Every year numerous packaging design competitions take place. Some award innovation and best practice demonstrated by brands and design firms. But some of the most interesting results come from competitions that ask entrants to design packaging to a brief. The constraints put upon entrants and environment of experimentation are what generate truly innovative new thinking about packaging designs and materials. This is particularly the case when exploring how to make packaging more sustainable. But can environmentally friendly packaging solutions that work in the real world come from such competitions?
Maximise Value of Packaging
When you think about sustainable packaging you tend to concentrate on the materials used. But, as leading renewable materials company Stora Enso’s biannual Recreate Packaging competition shows, there is another angle to sustainable packaging. For example, packaging that has a secondary purpose ensures that the maximum usage possible from the materials and may prevent the need for another product entirely. We see this in the winners of Recreate Packaging 2021, which challenged entrants to create renewable and circular packaging.
The winning design by Guillermo Acevedo Beltran from Colombia was “flatBowl”. This innovative foodservice concept is a box which folds out into a bowl for the consumer to eat from. Second place went to Viktoriia Schmidt and Arthur Schmidt from Germany for their innovative cardboard shirt packaging design, which could be turned into a hanger for the product after purchase. Equally, packaging that helps stop consumers from wasting or throwing away products also has environmentally friendly benefits. This is the focus of this year’s Recreate Packaging competition, which has the theme of ‘wasted opportunity’ and asks designers to come up with packaging that tackles food waste – whether that’s through transport and storage, poor design, or consumer behavior.
Push Beyond the Conceptual
Packaging design competitions can sometimes skew towards the conceptual, rather than what is practical. But when it comes to sustainability, the most effective ideas are the ones that could also be viable at scale. Otherwise, brands won’t adopt them because of difficulties producing the necessary volumes and keeping costs affordable. The winners of the third annual Better With Less – Design Challenge, organised by Metsä Board – a European producer of premium fibre paperboards – clearly demonstrate this. The challenge asks participants to use recyclable materials from renewable sources to design packaging that decreases waste while improving the customer experience. The 2022-2023 competition awarded two companies joint first place. One was a design for kid’s headphones packaging by Kitty Ching in Australia, which reimagined the traditional headphones clamshell plastic packaging into something that could be used to store the product long-term.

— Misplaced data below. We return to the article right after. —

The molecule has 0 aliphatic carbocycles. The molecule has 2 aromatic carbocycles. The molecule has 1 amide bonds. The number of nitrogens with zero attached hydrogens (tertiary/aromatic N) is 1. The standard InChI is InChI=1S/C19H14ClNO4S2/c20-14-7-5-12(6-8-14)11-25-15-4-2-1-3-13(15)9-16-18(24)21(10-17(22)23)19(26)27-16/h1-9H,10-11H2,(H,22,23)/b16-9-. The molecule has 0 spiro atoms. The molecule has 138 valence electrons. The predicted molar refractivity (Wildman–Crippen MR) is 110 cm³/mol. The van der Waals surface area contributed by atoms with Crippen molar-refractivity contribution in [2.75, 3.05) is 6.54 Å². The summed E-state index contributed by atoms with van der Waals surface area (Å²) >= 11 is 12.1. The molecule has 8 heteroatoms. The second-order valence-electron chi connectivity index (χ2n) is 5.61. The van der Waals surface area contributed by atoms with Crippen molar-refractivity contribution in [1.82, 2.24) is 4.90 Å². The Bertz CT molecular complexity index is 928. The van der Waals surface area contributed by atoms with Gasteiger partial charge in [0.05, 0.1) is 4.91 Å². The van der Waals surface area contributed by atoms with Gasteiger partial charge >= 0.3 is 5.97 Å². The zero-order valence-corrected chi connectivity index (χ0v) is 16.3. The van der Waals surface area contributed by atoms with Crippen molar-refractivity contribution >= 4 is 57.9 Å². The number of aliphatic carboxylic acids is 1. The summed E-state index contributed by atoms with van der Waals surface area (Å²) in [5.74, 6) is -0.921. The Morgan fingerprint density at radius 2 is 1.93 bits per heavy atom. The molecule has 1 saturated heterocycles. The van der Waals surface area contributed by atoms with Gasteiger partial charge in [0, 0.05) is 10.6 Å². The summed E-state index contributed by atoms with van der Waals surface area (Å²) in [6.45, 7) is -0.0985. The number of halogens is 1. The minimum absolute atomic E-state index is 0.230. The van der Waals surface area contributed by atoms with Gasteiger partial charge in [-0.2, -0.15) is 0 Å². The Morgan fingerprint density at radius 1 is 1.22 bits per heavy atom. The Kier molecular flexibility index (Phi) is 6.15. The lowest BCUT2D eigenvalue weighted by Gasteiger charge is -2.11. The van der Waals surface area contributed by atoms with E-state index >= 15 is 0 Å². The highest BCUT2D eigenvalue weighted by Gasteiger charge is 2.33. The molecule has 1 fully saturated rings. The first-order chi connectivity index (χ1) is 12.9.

The other was a cardboard protecting filler by designers Marcin Michalski, Monika Klimpel and Adrian Olejnik of Werner Kenkel Sp. z o.o. in Poland. Designed for protecting TVs and other electronics when transported, the concept replaces the polystyrene protection commonly used today with an easy to recycle alternative. Keeping the user in mind is key to creating sustainable designs that ensure the customer experience doesn’t suffer.
Get Industry Buy-In
While cardboard is one of the more sustainable packaging materials, it unfortunately isn’t suitable for every packaging need. But that doesn’t mean that we don’t need to find alternatives.
According to the Plastic Waste Makers Index 2023, there is more single-use plastic waste than ever before, totalling 139 million tonnes in 2021. And while there are companies trying to come up with alternatives, bringing them to market is a difficult challenge without industry support. This is where Tom Ford’s Plastic Innovation Prize, in partnership with non-profit Lonely Whale, differs from other competitions. Launched in 2020, this global competition to find and scale biologically degradable alternatives to traditional, thin-film plastic recently announced its winners.
First prize went to Sway, a US company developing seaweed-based, home-compostable replacements for thin-film plastic. In second place was Zerocircle, an India-based company using seaweed to make dissolvable plastic alternatives. London start-up Notpla took third place with a natural-membrane material that uses seaweed.
What’s different about the Plastic Innovation Prize is the amount of industry support behind it. Not only was the judging panel made up of industry leaders, brands, and scientists, but the materials went through a nine-month testing phase sponsored by Nike to really assess their credentials. This included field testing in Caribbean waters, in-lab testing (led by the New Materials Institute at the University of Georgia), and field testing in Pacific Northwest waters (led by the Seattle Aquarium). What’s more, an Early Adopter Coalition of major companies have all agreed to test finalist materials in their supply chains. This includes Tom Ford, Nike, Dell, Stella McCartney, HP, and MillerKnoll. This is all in addition to the $1.2 million prize purse designed to help winners scale their solutions.
Rather than being just nice ideas, these innovative materials have a chance to become a genuine part of industry supply chains. This can only be a good thing when it comes to shifting to more sustainable packaging. Design competitions can be a great way for material developers and designers to bring their sustainable ideas to a wider audience. But for competitions with the right industry partners, they can also be a launchpad for turning those ideas into viable packaging alternatives at a mass scale.
By Jack Stratten, Head of Trends at retail trends consultancy Insider Trends.